Behind today’s window is a short animated poem by my friend Nick. I think it’s fantastic!
I was delighted (and a bit nervous) to be invited to preach at my home church of All Saints on the day of my parents’ 40th Wedding Anniversary.
Here is the text of my sermon:
The people who walked in darkness
have seen a great light;
those who lived in a land of deep darkness—
on them light has shined.
Only a few days ago we heard these words read in our Christmas services – the words of Isaiah written about 600 years before Christ pointing to the light that was to come into the world. In today’s gospel reading, Joseph and Mary are the people who are walking in darkness.
Joseph is the star of the nativity in Matthew’s gospel. He is a model for us all. Much is made, and rightly so, of Mary’s ‘yes’ to the message brought to her by the Angel Gabriel. Here in Matthew’s gospel we discover that Joseph’s ‘yes’ to the angel is also hugely significant.
Joseph and Mary have been happily settled with relatives in Bethlehem, raising their toddler Jesus when Joseph, seemingly out of the blue, has a dream that shakes him to the core. His small, fragile family is in danger from Herod. An angel tells Joseph, rather abruptly to get up and take Mary and his baby to Egypt.
I don’t know what images are conjured up for you when you think of Egypt? Sunning yourself in Sharm El Sheik? Visiting the Great Pyramids? A Nile cruise? Or perhaps rioting and political unrest? None of these images come close to the fear bound up for a first century Jew in the phrase ‘go to Egypt’. Egypt is a place of darkness, a place of slavery, a prison, the place from which the Lord God dramatically delivered his people. This is all upside down and back to front. Egypt is a place of death, a tomb.
The imagery of darkness is there in the gospel reading: Joseph got up and took the mother and his child by night… There is almost the implication that Joseph woke up from his dream in the middle of the night, hastily packed their belongings and set off in the darkness to the foreign country of Egypt.
Joseph’s obedience to the angel’s command is astonishing. The threat to his family was even greater than what they might find in Egypt. So he went. He said ‘yes’ to God with no idea of what would happen and not with only himself to think about but his wife and small child, a two year old who would struggle with a change in his routine. This sounds a little bit like Abraham and his call to leave his home for the vague notion of a Promised Land. And that is deliberate, I think. Matthew’s original audience were Jewish Christians, they knew the call of Abraham and the promise of descendants more numerous than the stars – even though he and his wife Sarah were old. They also knew that Egypt is the place from which God rescues.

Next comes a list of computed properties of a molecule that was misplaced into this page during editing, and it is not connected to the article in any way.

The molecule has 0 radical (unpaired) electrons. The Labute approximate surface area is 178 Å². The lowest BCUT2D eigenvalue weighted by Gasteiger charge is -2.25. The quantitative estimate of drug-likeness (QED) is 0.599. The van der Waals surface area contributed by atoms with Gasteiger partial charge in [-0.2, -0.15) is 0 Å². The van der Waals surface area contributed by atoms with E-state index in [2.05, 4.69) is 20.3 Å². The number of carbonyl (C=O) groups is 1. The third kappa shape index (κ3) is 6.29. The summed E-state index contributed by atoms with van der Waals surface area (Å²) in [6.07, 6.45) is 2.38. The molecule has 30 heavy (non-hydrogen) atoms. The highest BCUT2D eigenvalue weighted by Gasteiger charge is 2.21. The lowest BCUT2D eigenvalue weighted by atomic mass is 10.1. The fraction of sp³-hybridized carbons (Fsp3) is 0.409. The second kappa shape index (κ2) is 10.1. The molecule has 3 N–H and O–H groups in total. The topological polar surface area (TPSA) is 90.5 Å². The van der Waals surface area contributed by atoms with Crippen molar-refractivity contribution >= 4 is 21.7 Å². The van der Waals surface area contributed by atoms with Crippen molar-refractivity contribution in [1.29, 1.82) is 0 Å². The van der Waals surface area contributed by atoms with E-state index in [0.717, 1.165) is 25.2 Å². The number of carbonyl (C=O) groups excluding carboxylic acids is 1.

Joseph takes the step of faith that has been taken throughout the centuries by those who sought to follow God. A step that’s taken by us all when we say ‘yes’ to God: a leap into darkness.
And so Joseph models for us the great pattern of salvation that we experience in our lives over and over again – death and resurrection, death and resurrection. He goes to the place of darkness, the place of slavery and returns with the Christ child who will bring light to those who walk in darkness.
Earlier this year, Lord Howell was speaking in the House of Lords about fracking. He described the North East as a ‘desolate’ place. This understandably upset a lot of people – and I’m sure Fr Neil wasn’t too impressed!
The north of Israel in ancient times was viewed in much the same way. Just at the beginning of the Isaiah passage I started with it says:
“But there will be no gloom for those who were in anguish. In the former time he brought into contempt the land of Zebulun and the land of Naphtali, but in the latter time he will make glorious the way of the sea, the land beyond the Jordan, Galilee of the nations”
In the place where no one expected blessing, the land beyond the Jordan – far from God’s own city of Jerusalem, there was salvation to come.
Picture a different donkey ride. Mary and Joseph, struggling with their belongings on a donkey, travelling for days to reach the “desolate” north of Israel. Jesus, a young boy sits on his father’s shoulders and points out what he can see: ‘look, Abba, another sheep!’ Mary and Joseph reminisce about that other journey they took to Bethlehem, some years before, they smile as they tell Jesus he’s been on this road before. This time they arrive looking like foreigners, they have been living as refugees in a strange land but now they come and find a place to settle by the sea in a small town called Nazareth. They are carrying the Christ child. They are carrying with them the hope of the nations. They are bringing the light that shines in the darkness.
This journey is made possible all because Mary said ‘yes’. All because Joseph said ‘yes’. The Holy Family are a family who say ‘yes’ to God, not knowing what the future will hold. We join with them in the journey – into the unknown. We don’t know what 2014 will hold for us. Mary and Joseph carried the Christ child with them. The message of Christmas that we celebrate in this season is that God is with us, Immanuel. Like Joseph, we carry Christ with us ourselves as we leave this place, as we start a new year, as we move to a place of the unexpected, possibly a place of darkness, into that we carry the light of Christ. God with us. Immanuel.
At the service they made an affirmation of vows and my mother got a surprise new ruby ring which was blessed. As a thank you for using the church for a party this evening they also bought a new set of vestments for the church.